Rambling a little this afternoon. On perspective and gratitude.
On the drive to work, I heard NPR’s piece on Dr Paul Farmer’s (Partners in Health) efforts to build a modern-day teaching hospital in Haiti. Having recently read Mountains beyond Mountains and then hearing this story made me think about the disease that I treat, atrial fibrillation.
AF disproportionally affects the well off. My hospital is adorned with the best equipment, talented people and I can use pretty much any technology that I want. Haiti has 4 CT scanners in the entire country; my hospital alone has 3 CT scanners. OMG.
The word ‘perspective’ comes to mind. But then I had office.
It’s nice when AF ablation works. People feel better. They are thankful. And it feels good. It’s been like this lately. (Don’t worry, I know it’s not permanent.) The practice of Medicine goes in cycles.
As far as seeing less AF recurrences lately, I also wonder whether some minor changes in technique have made a difference. Over the past year or so, we have learned to pay more attention to the quality of each burn–and to spend extra time in areas where gaps are often found when we do repeat ablations. When I recently visited a prominent AF center, they said the same thing. We learned and adapted the same way independently. As Dr Farmer says, “Love learning and adapting.”
Though treating AF in a wealthy part of a mostly prosperous US city seems like a lesser problem than TB, malnutrition and AIDS in Haiti, it’s what I know. And it’s a challenge.
Staying on the thankful note, I have to say how grateful I feel about having met so many medical colleagues in the blogosphere. So many have been so supportive. This week, for instance, Dr Val Jones convinced USAToday to host our medical Grand Rounds. That was cool. Val has supported my fledgling writing since I started. Thanks Val.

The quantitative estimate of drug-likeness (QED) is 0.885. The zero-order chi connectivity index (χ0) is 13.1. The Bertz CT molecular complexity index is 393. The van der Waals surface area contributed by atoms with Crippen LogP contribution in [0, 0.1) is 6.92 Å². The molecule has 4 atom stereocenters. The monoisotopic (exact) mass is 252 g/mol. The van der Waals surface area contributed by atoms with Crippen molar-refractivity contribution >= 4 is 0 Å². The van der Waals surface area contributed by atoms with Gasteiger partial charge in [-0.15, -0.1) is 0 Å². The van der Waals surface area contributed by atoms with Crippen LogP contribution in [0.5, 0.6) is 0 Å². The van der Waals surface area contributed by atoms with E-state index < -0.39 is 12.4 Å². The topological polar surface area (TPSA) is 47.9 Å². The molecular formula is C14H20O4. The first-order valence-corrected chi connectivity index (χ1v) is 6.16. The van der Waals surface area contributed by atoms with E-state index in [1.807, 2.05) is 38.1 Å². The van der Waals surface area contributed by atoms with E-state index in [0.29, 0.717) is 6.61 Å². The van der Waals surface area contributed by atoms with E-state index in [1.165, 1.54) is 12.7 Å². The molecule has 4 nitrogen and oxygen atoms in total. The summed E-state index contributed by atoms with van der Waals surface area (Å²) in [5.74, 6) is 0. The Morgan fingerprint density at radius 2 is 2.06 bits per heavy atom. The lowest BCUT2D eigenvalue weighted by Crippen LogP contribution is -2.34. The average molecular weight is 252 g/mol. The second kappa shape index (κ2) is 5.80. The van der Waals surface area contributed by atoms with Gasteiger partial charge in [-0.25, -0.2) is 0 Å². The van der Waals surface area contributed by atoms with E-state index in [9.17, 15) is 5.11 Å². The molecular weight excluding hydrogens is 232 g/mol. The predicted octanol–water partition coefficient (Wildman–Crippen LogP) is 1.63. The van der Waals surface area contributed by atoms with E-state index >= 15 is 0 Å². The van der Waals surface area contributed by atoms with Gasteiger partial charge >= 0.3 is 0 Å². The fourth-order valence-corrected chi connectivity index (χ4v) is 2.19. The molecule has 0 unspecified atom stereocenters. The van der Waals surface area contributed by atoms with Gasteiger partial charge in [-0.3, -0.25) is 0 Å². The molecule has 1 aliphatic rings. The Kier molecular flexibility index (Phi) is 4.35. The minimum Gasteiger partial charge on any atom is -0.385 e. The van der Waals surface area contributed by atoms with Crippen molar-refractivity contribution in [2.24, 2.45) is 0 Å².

Last weekend, Dr Wes Fisher linked my post on medical blogging. My twitter feed lit up with new followers. Thanks for that Wes. And for writing so candidly about the important struggles impacting the doctor-patient relationship. So many times, after reading a poignant DrWes post, I find myself thinking, “gosh, that’s spot on…people need to read this.”
Then Medcity news named me a top-10 cardiologist to follow on Twitter. Full disclosure: that made me feel pretty happy. Almost as happy as winning 25$ in a cyclocross race. My son noted that “my postage-stamped-sized following had grown.” Teenagers don’t impress easy.
And finally, what would a Friday be like if Twitter’s friendliest doc didn’t post a ‘weekend wishes’ note? Like beautiful writing? Check out the one and only @JediPD. I always feel honored that he mentions me with a heap of other respected medical writers.
It’s a funny thing, this social media/blogosphere: though we have not met in person, the master of the obvious in me says these are a friendly and hip bunch.
Look out, I found a Saturday morning coffee video to post.
One reply on “Reflecting on perspective and thankfulness.”
John, stories from Haiti definitely put our lives in a different perspective.
Knowing and supporting a mission friend there, who visits here about once a year and tells us of the people, their struggles and hopes, gives us pause to reflect on both how thankful we should be, and also how amazing the human spirit is.
We dump things into landfills that would be treasures there. At restaurants, we complain about (and send back to the kitchen) food that has the slightest discrepancy or taste we don’t like. We go to “all you can eat” pig-out places, where there they go to “if there’s anything left – grab it” markets. We toss 2 year old technology (and 6 month old cellphones) into the recycling trash heap as “old and antiquated”. These things would be lights years into the future for them.
For another look at both the problems and promise of that country, check out the Midwives For Haiti project on this documentary produced by a colleague of mine.
Part 1 is here:
Thank you for reminding me to re-think about all of this. I’ll stop complaining about my comparatively minor afib for a while.
Have a good weekend.